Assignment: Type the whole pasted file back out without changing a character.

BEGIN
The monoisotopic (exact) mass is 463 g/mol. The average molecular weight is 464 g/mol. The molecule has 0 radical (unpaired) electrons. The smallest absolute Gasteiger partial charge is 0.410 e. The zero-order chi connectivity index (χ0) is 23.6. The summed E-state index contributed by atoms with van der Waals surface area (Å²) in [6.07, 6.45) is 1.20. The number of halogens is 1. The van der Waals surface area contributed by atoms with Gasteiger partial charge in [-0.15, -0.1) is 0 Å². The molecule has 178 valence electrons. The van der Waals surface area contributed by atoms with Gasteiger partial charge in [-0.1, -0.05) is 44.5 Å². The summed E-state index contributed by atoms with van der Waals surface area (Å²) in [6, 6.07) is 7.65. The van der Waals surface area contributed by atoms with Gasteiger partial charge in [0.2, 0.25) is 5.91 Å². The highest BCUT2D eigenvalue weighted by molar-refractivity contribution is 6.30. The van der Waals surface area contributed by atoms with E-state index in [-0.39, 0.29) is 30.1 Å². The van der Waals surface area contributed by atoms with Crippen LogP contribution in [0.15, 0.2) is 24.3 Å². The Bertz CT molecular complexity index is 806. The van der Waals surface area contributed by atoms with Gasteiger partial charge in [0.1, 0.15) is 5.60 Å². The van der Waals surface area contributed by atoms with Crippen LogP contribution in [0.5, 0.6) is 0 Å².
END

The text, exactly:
The monoisotopic (exact) mass is 463 g/mol. The average molecular weight is 464 g/mol. The molecule has 0 radical (unpaired) electrons. The smallest absolute Gasteiger partial charge is 0.410 e. The zero-order chi connectivity index (χ0) is 23.6. The summed E-state index contributed by atoms with van der Waals surface area (Å²) in [6.07, 6.45) is 1.20. The number of halogens is 1. The van der Waals surface area contributed by atoms with Gasteiger partial charge in [-0.15, -0.1) is 0 Å². The molecule has 178 valence electrons. The van der Waals surface area contributed by atoms with Gasteiger partial charge in [-0.1, -0.05) is 44.5 Å². The summed E-state index contributed by atoms with van der Waals surface area (Å²) in [6, 6.07) is 7.65. The van der Waals surface area contributed by atoms with Gasteiger partial charge in [0.2, 0.25) is 5.91 Å². The highest BCUT2D eigenvalue weighted by molar-refractivity contribution is 6.30. The van der Waals surface area contributed by atoms with E-state index in [-0.39, 0.29) is 30.1 Å². The van der Waals surface area contributed by atoms with Crippen LogP contribution in [0.15, 0.2) is 24.3 Å². The Bertz CT molecular complexity index is 806. The van der Waals surface area contributed by atoms with Gasteiger partial charge in [0.1, 0.15) is 5.60 Å². The van der Waals surface area contributed by atoms with Crippen LogP contribution in [0.5, 0.6) is 0 Å².